In warm weather, it was always a miniskirt. A very short miniskirt. Though her legs were pale and she's now on the other side of 40, Joanne loved wearing short skirts. And Chris loved looking at her legs.
No one ever had a negative comment about Joanne's devotion to the chamber. Says fellow ambassador Kelli Spears, "I have not found one person who has said Joanne has been anything but kind and helpful."
But last fall, resentment of Joanne within the ranks erupted, led by Shanda Perkins, a mother of six with deep roots in Burleson. A bank employee and vice president of the Burleson Area Republican Women, Perkins and a handful of other city leaders had had enough of Joanne, Chris and their sexy ways.
His "Daisy Duke" shorts.
Her long, curly blond hair.
His flirtatious remarks.
Her augmented bosom.
His collection of 1940s advertising trinkets featuring voluptuous girls.
Her red convertible.
Rumors swirled that under all that sensual smoke there must be immoral sexual fire. People whispered that the Webbs were "swingers." It all seemed indecent, especially for "The City of Character," as Burleson styles itself.
The first spark flew in August--at a chamber ribbon-cutting--this time for Joanne's new venture. Chris' business had slowed down, so Joanne turned to a time-honored method for cash-strapped moms everywhere: multilevel marketing at home gatherings. She joined Passion Parties, a 10-year-old San Francisco-based company that markets massage oils, naughty clothing and erotic devices. Demonstrating a feather tickler and edible white chocolate powder seemed more fun than burping plastic tubs.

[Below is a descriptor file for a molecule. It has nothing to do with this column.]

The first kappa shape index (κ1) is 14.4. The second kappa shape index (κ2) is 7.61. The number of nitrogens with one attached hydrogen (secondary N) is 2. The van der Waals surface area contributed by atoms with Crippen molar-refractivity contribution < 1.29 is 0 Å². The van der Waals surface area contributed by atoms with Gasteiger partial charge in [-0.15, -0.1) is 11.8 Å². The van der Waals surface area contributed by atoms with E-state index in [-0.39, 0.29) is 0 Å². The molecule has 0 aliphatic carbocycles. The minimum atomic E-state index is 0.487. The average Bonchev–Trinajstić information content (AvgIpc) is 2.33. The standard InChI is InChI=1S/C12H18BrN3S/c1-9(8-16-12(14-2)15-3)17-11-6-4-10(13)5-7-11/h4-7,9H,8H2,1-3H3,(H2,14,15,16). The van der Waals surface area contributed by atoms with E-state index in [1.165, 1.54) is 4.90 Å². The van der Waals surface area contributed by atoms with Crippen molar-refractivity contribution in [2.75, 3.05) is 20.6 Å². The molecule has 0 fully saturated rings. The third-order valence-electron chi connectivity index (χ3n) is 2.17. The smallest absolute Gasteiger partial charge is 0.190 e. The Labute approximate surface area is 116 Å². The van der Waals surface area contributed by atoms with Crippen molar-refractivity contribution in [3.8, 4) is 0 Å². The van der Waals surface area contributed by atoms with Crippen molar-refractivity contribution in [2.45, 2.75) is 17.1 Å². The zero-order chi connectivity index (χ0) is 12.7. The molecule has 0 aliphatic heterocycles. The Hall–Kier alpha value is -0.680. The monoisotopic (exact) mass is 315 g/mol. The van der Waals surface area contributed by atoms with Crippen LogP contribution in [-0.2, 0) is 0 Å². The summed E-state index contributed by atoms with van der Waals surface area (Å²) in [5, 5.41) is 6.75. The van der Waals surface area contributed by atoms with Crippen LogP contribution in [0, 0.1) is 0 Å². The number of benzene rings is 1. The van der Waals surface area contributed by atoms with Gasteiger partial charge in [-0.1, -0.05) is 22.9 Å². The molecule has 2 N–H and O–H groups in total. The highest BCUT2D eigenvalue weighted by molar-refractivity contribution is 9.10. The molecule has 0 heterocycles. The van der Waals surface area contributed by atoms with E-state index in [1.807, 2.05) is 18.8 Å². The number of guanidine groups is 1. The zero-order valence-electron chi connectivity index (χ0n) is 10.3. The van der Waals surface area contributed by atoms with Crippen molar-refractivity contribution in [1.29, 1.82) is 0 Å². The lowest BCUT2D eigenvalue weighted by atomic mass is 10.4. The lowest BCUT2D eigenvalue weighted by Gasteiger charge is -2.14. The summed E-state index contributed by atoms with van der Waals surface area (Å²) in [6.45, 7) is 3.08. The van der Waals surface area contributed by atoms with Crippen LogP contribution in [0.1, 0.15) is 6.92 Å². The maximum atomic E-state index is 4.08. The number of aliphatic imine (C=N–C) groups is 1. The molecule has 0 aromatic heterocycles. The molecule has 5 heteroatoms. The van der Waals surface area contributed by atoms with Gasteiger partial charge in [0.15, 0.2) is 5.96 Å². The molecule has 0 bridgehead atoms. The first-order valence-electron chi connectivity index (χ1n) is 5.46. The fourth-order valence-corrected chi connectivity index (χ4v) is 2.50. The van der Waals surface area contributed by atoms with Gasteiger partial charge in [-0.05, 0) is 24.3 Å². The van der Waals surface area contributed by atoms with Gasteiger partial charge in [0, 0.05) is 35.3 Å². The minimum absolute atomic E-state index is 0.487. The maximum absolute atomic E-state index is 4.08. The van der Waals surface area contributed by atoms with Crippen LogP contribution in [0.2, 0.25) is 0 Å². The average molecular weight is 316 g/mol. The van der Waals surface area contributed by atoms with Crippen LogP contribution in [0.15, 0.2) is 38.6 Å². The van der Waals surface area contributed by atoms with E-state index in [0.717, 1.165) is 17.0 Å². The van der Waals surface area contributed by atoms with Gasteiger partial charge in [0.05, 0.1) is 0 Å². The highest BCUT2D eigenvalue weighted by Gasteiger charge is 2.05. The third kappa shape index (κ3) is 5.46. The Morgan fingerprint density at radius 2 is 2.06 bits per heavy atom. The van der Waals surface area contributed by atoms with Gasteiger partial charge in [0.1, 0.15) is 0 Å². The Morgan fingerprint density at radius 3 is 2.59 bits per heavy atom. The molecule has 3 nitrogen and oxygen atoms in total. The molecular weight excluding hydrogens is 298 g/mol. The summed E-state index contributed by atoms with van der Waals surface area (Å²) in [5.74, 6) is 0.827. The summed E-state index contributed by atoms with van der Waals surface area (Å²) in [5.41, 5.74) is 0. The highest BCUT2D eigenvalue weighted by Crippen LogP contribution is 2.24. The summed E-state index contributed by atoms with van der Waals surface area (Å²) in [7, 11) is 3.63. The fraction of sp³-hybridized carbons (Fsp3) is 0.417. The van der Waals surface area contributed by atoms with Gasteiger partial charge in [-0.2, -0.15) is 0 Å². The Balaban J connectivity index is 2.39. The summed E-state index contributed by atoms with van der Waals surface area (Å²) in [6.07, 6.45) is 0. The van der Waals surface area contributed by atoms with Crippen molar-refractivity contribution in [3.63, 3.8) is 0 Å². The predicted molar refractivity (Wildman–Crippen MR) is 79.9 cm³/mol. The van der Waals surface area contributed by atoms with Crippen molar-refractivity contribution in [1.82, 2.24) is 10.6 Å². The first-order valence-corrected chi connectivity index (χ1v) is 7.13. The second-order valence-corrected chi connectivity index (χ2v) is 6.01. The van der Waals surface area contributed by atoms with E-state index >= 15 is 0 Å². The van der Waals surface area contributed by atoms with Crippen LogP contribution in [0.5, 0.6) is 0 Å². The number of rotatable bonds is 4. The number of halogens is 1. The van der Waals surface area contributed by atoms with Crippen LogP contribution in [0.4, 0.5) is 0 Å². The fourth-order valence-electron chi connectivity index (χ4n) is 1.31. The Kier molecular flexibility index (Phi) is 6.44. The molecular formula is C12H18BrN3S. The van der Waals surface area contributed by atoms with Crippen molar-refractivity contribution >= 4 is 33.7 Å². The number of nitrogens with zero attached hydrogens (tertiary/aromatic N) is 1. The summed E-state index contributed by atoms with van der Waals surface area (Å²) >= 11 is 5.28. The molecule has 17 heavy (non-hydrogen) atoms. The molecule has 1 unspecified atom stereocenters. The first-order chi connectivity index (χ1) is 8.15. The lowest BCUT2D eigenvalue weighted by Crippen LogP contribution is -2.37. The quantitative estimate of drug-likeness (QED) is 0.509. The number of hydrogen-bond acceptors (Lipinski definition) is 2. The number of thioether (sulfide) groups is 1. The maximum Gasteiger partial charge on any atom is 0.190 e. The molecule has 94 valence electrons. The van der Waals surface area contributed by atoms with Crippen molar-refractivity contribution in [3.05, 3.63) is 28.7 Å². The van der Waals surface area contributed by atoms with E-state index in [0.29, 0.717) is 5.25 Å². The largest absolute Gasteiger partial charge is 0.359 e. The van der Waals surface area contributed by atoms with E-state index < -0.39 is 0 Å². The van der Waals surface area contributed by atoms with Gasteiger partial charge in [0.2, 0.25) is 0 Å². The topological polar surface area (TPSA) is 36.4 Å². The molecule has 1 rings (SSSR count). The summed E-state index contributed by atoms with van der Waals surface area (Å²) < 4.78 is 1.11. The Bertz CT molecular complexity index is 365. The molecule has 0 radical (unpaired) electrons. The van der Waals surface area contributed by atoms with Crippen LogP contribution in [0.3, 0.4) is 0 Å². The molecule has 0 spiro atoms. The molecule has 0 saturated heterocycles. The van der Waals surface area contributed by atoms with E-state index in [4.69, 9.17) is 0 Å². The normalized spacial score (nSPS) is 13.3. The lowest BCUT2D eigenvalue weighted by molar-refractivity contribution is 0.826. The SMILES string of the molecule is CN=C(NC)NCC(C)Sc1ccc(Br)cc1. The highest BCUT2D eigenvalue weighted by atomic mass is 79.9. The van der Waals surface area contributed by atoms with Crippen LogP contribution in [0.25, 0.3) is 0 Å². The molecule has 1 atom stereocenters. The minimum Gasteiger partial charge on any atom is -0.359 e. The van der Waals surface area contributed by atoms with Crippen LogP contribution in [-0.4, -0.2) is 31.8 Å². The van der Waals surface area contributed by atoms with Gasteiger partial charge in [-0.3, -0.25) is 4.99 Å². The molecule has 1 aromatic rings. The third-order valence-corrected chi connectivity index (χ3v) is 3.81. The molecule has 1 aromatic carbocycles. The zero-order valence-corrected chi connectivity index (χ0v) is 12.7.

Naturally, Joanne wanted her company to join the chamber. She cleared it with the director and president of the board. Of course she could, they said. It was a legitimate business.
On ribbon-cutting day, most of the ambassadors showed up for another company's photo. When Joanne wielded the giant scissors for Passion Parties by Joanne, all but a few had disappeared. Soon after, though, Shanda Perkins proposed a dress code targeted at Joanne.
Over the phone, Spears and Joanne laughed at the silliness. Perkins wasn't exactly a fashion maven. Though beautiful, with alabaster skin and blue eyes, Perkins wore lots of makeup, flashy costume jewelry and kept her long brunette hair teased high. One ambassador thought someone should tell Perkins that "1985 called and it wants its dress back."